Divination 1, #2

This entry was posted on October 1, 2013 under Clergy Program, Divination 1, Generalists Program. Written by:

Within the context of a single paleo-pagan Indo-European culture, discuss three different forms of divination or seership, and give an example of each. (minimum 100 words each)

Since I have limited material available, I’m changing up my culture a bit for these essays and working with one of the books I used in my DP,  The Druids by Peter Ellis.  Here we’ll be focusing on various Celtic methods of divination, such as frith, bird flights, and sacrifices (Ellis, 221).

In regards to human sacrifice, Ellis states that divination by entrails, done by haruspices, was observed through size, shape, color, and markings of various organs such as the liver and gall bladder.  The bull was particularly coveted for sacrifices due to its strength, and eventually evolved into a “cult of the bull” across western Europe.

There was also a custom use of bull hides four divination purposes as well.  Such as a hide being spread over a rowan tree with the inside facing towards the sky to attract certain energies, or the seer wrapping himself in the bull hide only to lay by a waterfall to meditate.  Other animals were also used for divination sacrifices, such as the pig.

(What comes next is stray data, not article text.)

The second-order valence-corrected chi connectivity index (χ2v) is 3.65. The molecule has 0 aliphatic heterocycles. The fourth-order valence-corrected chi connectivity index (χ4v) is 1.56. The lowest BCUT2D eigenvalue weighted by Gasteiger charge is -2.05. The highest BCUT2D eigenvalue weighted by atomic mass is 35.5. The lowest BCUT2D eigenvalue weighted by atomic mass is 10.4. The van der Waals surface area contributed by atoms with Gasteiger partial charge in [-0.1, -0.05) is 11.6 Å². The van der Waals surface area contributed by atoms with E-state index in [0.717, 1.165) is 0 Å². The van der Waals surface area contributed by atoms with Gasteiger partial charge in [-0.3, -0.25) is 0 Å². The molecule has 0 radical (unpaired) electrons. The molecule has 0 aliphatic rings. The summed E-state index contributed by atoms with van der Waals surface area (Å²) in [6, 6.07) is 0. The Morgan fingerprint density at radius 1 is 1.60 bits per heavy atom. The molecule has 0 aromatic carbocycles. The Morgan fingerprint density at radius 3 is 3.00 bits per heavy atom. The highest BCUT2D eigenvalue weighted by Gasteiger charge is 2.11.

(Word Count: 119)

Moving on to another form of augury, Diodorus Siculus ascribed to a method using the flight of birds to predict the future.  Flight behavior and even eating habits were methods used to divine in various cultures. The historian Nennius wrote in a version of Historia Brittonum about the Druid “Bird Watchers” and  how a Welsh Prince could make birds on Llangorse Lake sing because he was the ruler of Wales (Ellis, 223).

Other example recorded of bird augury are recorded by John Toland in History of the Druids, where he spoke of an encounter with two irish men who were discussing the profitable future of their business due to seeing a raven with white feathers on its plumage, but that they would not continue until they saw the path the raven would take.

(Word Count: 133)

Frith, according to MacLeod (MacLeod 153), was a method of augury to discover lost beings and what condition they were in, both human and animal.  The diviner fasts for a period of time on the first Monday of each quarter.  They have bare feet and an uncovered head and stood in a doorway with eyes closed.  The doorway symbolized a position between worlds, that position being between the house and the unseen world.  With hand on each side of the door, prayers were made in silence to be granted access to the unseen world.  After some more time, the diviner opens their eyes and stared straight ahead directly.  The positioning of all the visible items in their line of site was used to determine the outcome of the vision from the otherworld to help locate the lost loved one.

(Word Count: 139)



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